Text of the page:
How Black Widow’s director was influenced by a Coen brothers classic – CNET

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Black Widow sends Natasha Romanoff and Yelena Belova on a spy adventure.

Marvel Studios

Superhero fans dived into the first Marvel Cinematic Universe movie in two years over the weekend as Black Widow hit theaters and Disney Plus Premier Access. The film was set to come out in May 2020, but the pandemic forced Disney to delay Natasha Romanoff’s long-awaited solo adventure multiple times.

Black Widow sends Avenger-on-the-run Natasha (Scarlett Johansson) on an espionage-tinged quest as she unravels a conspiracy linked to her past, in the wake of 2016’s Captain America: Civil War.

Black Widow director Cate Shortland‘s previous movies include the dramas Somersault and Lore, as well as the 2017 thriller Berlin Syndrome. Black Widow is her first MCU project, and I stayed up late in London to talk to her over Zoom as she started her day in Australia.

We steered clear of spoilers, but we touched on the pandemic’s impact on production, the collaborative aspects of Marvel Studios  and how a Coen brothers classic influenced Natasha’s first encounter with one of the movie’s villains.

Here’s an edited transcript of our Zoom conversation.

Cate Shortland and David Harbour at SDCC 2019

Cate Shortland and David Harbour talk Black Widow at SDCC 2019.

Kevin Winter/Getty Images

I thoroughly enjoyed the movie — I didn’t want it to end, which I guess is the highest compliment. Did it change at all due to the delay? Or has it been in the can since 2020?
Shortland: It’s been in the can. It took longer to finish because we were in separate houses; we couldn’t be in the same room. And all the digital effects labs started closing because of COVID, so we were shuffling visual effects around to different people. The whole process took longer because of it. But we finished and we just haven’t touched it for a year.

How do you feel about the simultaneous Disney Plus and theatrical release, since that wasn’t the original plan?
Ultimately, I want people to watch it in a cinema if they can do it safely. These films are designed to be enjoyed in a cinema with an audience — a community — with beautiful sound. That’s the ultimate. But because of the situation we find ourselves in, it’s great that some people can watch it at home on Disney Plus.

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The scene where Taskmaster encounters Natasha for the first time was influenced by No Country For Old Men.

Marvel Studios

Which action movies had the most influence on you as you made Black Widow?
The film that I watched the most was No Country for Old Men, even though it isn’t an action movie. But it’s so beautiful how the Coen brothers create suspense in stillness and the rhythm of it. That was really influential for the Taskmaster moment when he pulls up on the bridge and he’s walking towards her.

I also love [Mission: Impossible – Rogue Nation and Fallout director] Christopher McQuarrie’s work, and he was really generous. He spoke to me on the phone when I was in pre-production, about working with choreographers and second-unit directors — how to make it a team and make sure that everybody’s making the same film.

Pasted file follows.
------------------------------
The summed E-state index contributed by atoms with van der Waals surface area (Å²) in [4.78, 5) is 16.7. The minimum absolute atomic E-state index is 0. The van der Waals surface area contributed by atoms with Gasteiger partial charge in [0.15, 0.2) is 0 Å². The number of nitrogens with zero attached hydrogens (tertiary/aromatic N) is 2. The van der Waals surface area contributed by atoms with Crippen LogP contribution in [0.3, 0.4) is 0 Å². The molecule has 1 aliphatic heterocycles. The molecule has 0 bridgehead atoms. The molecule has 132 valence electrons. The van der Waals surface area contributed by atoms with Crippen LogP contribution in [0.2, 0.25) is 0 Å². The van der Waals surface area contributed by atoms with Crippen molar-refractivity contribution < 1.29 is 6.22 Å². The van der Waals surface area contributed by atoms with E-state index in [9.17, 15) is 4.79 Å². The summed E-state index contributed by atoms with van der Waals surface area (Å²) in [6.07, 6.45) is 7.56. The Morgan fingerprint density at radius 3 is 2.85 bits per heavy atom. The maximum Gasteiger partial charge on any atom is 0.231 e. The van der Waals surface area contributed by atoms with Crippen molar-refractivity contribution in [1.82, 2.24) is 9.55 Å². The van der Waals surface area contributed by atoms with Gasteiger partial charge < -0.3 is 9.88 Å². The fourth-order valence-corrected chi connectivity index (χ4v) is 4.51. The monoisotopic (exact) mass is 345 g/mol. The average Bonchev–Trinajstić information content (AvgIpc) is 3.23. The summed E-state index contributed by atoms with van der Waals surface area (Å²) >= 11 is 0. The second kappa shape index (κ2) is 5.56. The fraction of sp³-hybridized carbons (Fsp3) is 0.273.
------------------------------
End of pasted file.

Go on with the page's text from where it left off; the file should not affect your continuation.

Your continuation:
And then some South Korean stuff — we made montages of different action and fight sequences. Before I started, I cut together 10 minutes of fights I liked from the last 30 years so we could talk to the choreographers about that. 

What was really important to me was that Natasha felt human and fallible, because she’s up against these really formidable fighters. So you want to feel the punches. You don’t want to be going to put a cup of tea on — this is a gritty fight to the death that you want to watch.

We get a glimpse of classic James Bond in Black Widow. Why did you choose that one?

That was from Scarlett. And Eric [Pearson], the writer, and Kevin Feige.

What’s your favorite movie in that franchise?
Skyfall. I think it’s an incredible piece of cinema. 

Dreykov [Black Widow’s main villain] has an intense misogynistic streak that I found simultaneously repulsive and fascinating. Why does that work so well here?
I think because he’s pragmatic — he sees women as something he can buy and sell, he doesn’t have a problem with it. Rather than getting caught up in the morality of it, he sees it as a business. You have people whose whole lives have been shredded by someone like that, then you put them in the room together and they’re still intimidated by him. In a way, Natasha’s still under his spell.

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What’s it like to work with the Marvel Studios Parliament? That group of names always jumps out at me in the credits, it seems to be a group of executives.
Yeah, that’s a really beautiful process — I don’t know if I’m allowed to talk about it. But the studio is incredibly collaborative. So you don’t feel like you’re working with executives, you feel like you’re working with filmmakers.

We got some beautiful plot points from people that were involved in other films — Nate [Moore], who produced Black Panther, or people that were producing other projects would read the script and give feedback to [Black Widow producers] Brian Chapek, Brad Winderbaum and myself.

And it’s not just producers. Somebody’s 24-year-old assistant would read the script. It’s really egalitarian, it’s about “best idea wins.”

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